single title, do not write a salary for yourself in the budget
when asking investors for their money to realize your passion
they dont care how you have to survive while
making the film
you show confidence and trust when they see
not a dollar of theirs is going to pay your rent, food, or phone
you show that you are sure this film will make enough
money to wait till profits to see your end. Thus, try hard not
to give away points to others, as this is your share and all the
money you will ever see on this film, that is if there is enough
revenue to ever get to Third Position pay-offs.
paragraph: As soon as the investor points have been committed,
we will hire a lawyer to set up our legalized company to meet
our start date.
your entire business plan and all anyone needs to say
yes or no. Attached to this is another page titled: Investors
Letter Of Intent. Write two sentences on it: I _____have
agreed to the intent of investing in the motion picture titled
_____ and will commit $_____ for the ownership of ____% points
due on the pre-production start date ______. I understand that
a production company shall be formed by that time which will hold
the copyright to the film, and I will receive a formal agreement
with final terms and conditions to be agreed upon. Thats
add a space for your investor to sign and date below.
This is not a legally binding commitment, just an intention, thus
no need for a lawyer or costs of setting up an entity
you never raise the budget, why waste your money on legal fees?
Now, when you have enough signed letters in hand to make your
movie (totaling 50 points,) hire an entertainment attorney (legal
fees should be in your budget but youll have to front it
at this point as no investor has given you funds yet and youll
get reimbursed later) and let the lawyer decide which is the best
way to proceed. They will recommend a few ideas: probably a corporation,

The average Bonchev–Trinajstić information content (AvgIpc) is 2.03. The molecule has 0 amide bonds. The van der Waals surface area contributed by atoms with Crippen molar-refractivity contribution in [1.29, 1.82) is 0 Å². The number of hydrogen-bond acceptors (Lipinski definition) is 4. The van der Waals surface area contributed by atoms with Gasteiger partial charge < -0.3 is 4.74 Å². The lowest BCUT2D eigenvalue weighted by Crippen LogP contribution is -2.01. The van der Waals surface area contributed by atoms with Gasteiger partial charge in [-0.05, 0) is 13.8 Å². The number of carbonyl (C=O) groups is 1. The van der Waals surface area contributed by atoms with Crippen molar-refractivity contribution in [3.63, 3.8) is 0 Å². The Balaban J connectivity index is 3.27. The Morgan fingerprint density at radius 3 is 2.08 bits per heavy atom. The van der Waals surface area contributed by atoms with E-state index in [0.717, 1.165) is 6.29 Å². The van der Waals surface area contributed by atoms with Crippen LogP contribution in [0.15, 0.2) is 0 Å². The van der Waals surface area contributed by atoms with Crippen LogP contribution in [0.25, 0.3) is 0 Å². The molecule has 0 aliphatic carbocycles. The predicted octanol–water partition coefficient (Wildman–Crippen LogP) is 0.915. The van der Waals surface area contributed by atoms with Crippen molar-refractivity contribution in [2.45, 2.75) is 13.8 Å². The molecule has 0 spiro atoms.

a limited partnership, or an LLC. This will partly depend on how
many investors and what states they reside in as it applies to
state taxation laws. Once the attorney has set up your company
and all its intricacies, they will provide you with a more detailed
investors agreement outlining the terms
you make copies
and take those back to each investor before the due date
hopefully read, agree, sign, and give you the check amount they
had committed. Bravo
go make your movie!
However, if an investor has changed his mind months later when
you returned or his daughter suddenly decided to marry the wacko
kid next door and he now needs the money to throw a big wedding...you
smile, grit your teeth, and quickly go out and find another to
either that or run over the wacko kid
part of the Everest icy slippage factor.
investors package includes the following in this order:
The Business Plan page and the Intent to Invest letter.
The script with a double-spaced, one-page synopsis clipped to
do not ask investors to read screenplays
are busy folks making money
most will be happy to just quickly
read what the movie is about Oh, another teen comedy with
lots of fart jokes
my kid likes those! Bingo!
The full budget
they will never read it but they will know
it exists and will read the top sheet which is all
they care about. Explain the above and below-the-line numbers,
point out the zero salary for you, the contingency
at bottom (10%) to cover any surprises, the completion bond fee
(6%), and of course the grand total at bottom.
The shooting schedule
again they wont understand it
so make sure you have a top page with the basics: # of shooting
days, # of night shoots, # of location interiors and exteriors
you look organized.
Resumes of department heads committed to your movie
those to show you are surrounding yourself with experienced folks
to make up for your lack of it. If you have enough money to hopefully
attract a small name actor pal, or you have chosen your lead actors
already, have those pics and resumes included here.
Your own resume
make it sound as good as you can
short film, every competition entered even if no wins, any awards,
if still sparse, throw in the Science Fair win in high
at least theyll think you got smarts and youre
not just a lunatic asking to take their money.
The Completion Bond letter that answers the dreaded question.
now have a professional presentation for your film project: easy
to understand by any interested layman, and a clear and concise
investment structure for the production. Start out by printing
about fifty of these presentations and then start looking for
investors to hand them to at hopefully lots of meetings. How do
you find gambler-spirited investors? Well, thats
the really hard part! If you want to make your film bad enough,
start climbing Everest and dont forget to bring along a
first-aid kit for cuts and bruises.
I almost forgot, there is another option: the life affirming,
karma positive, zen of craft, reality by fire experience
Greenlight. I hear thats only a 50,000 to 1 shot for the